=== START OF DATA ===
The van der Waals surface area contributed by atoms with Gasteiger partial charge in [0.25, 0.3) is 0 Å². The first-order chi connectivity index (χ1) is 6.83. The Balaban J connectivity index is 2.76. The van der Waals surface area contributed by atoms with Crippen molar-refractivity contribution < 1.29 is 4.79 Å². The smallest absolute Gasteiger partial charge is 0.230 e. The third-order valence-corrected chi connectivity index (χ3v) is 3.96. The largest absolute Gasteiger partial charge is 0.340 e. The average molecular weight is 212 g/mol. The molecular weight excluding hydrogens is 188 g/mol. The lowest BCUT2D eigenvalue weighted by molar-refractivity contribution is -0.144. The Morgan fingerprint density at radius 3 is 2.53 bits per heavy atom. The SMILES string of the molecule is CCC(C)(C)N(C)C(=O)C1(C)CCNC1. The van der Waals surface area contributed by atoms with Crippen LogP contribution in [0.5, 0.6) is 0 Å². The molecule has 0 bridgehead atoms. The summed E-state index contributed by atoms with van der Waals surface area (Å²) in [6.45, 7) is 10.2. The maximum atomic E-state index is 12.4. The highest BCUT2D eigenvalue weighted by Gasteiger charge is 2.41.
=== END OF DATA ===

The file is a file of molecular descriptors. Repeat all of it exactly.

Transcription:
The van der Waals surface area contributed by atoms with Gasteiger partial charge in [0.25, 0.3) is 0 Å². The first-order chi connectivity index (χ1) is 6.83. The Balaban J connectivity index is 2.76. The van der Waals surface area contributed by atoms with Crippen molar-refractivity contribution < 1.29 is 4.79 Å². The smallest absolute Gasteiger partial charge is 0.230 e. The third-order valence-corrected chi connectivity index (χ3v) is 3.96. The largest absolute Gasteiger partial charge is 0.340 e. The average molecular weight is 212 g/mol. The molecular weight excluding hydrogens is 188 g/mol. The lowest BCUT2D eigenvalue weighted by molar-refractivity contribution is -0.144. The Morgan fingerprint density at radius 3 is 2.53 bits per heavy atom. The SMILES string of the molecule is CCC(C)(C)N(C)C(=O)C1(C)CCNC1. The van der Waals surface area contributed by atoms with Crippen LogP contribution in [0.5, 0.6) is 0 Å². The molecule has 0 bridgehead atoms. The summed E-state index contributed by atoms with van der Waals surface area (Å²) in [6.45, 7) is 10.2. The maximum atomic E-state index is 12.4. The highest BCUT2D eigenvalue weighted by Gasteiger charge is 2.41.